[Updated at 2:25 p.m. ET] Sirens were sounding Wednesday in Minot, North Dakota, urging residents to evacuate in the face of major flooding.
The sirens came on the heels of news that water had begun flowing over the city's dikes, which are leaking in some places.
[Posted at 1:52 p.m. ET] Residents in Minot, North Dakota, appear resigned to face major flooding as water has now begun flowing over the city's dikes, which are leaking in some places.
Mayor Curt Zimbelman told a local radio station at about 11 a.m. local time (noon ET) that he expects the evacuation alarms to sound within the hour. There are roughly 12,000 people in the evacuation zone in and around Minot.
Residents in the community have been given until Wednesday evening to evacuate because of what state Emergency Services spokeswoman Cecily Fong called "historic proportions of water." There are also concerns that the Souris River may be rising more rapidly than expected, Fong said.
The National Weather Service predicted record flooding as heavy area rains and dam releases cause the river to swell at Minot.
The Souris River, which locals call "The Mouse" after the French translation, flows through the center of town, and there are several homes and businesses along its low-lying banks.
Fearing the main levees won't hold back the waters, emergency workers have begun constructing local levees around a school and the Broadway Street bridge, a main thoroughfare in town.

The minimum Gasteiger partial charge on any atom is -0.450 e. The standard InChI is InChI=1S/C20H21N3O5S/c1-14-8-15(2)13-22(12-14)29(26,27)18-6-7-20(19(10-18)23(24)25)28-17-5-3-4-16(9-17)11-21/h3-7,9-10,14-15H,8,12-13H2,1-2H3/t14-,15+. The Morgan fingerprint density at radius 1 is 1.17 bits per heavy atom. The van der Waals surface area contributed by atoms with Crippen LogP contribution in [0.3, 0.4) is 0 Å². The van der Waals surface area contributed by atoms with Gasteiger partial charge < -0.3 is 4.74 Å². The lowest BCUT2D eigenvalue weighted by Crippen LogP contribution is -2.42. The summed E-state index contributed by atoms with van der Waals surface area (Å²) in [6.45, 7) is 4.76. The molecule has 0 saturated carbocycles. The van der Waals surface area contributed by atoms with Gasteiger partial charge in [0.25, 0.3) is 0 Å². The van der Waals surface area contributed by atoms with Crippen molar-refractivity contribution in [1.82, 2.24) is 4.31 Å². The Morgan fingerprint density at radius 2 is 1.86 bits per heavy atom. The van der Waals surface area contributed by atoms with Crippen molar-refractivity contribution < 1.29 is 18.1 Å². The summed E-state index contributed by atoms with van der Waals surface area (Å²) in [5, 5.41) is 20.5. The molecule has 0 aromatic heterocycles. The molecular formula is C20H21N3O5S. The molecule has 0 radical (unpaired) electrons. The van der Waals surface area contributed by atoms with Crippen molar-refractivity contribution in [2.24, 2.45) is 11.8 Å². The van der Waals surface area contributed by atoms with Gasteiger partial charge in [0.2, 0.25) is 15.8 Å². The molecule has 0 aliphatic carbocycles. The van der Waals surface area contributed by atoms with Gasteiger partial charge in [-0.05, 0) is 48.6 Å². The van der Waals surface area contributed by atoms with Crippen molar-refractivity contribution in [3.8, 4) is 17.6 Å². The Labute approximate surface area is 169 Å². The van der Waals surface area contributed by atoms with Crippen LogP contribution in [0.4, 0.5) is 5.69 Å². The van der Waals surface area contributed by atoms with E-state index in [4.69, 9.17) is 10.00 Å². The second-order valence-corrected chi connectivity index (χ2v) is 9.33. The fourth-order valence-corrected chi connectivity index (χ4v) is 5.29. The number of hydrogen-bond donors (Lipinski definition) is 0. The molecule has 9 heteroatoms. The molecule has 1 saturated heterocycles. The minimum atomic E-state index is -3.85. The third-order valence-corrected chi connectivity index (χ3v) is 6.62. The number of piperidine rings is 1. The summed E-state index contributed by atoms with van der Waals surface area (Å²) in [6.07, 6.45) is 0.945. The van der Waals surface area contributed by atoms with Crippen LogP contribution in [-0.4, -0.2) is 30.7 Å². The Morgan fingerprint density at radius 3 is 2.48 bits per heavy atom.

Residents appear to be heeding evacuation warnings. In a sign that they're taking the flooding seriously, some residents are pulling up carpets because it will be easier to remove now than it will be after their homes are inundated with water.
Troy Erickson, 44, a lifelong North Dakota resident who has lived in Minot since 1995, lives across the street from the perimeter of the evacuation zone and said he plans to ride out the storm.
His neighbor has a bucket loader, and they have distributed several loads of sand and gravel around four houses, which are home to 13 people, he said. They have "lowered a couple hundred sandbags" on top of the mixture, he said.
"We've got more sandbags coming to have just in case we need to build it higher," Erickson said. "It if happens, it happens."
He said he's "a little bit" frightened because he's never been in this situation before, though he was a toddler during the flood of 1969.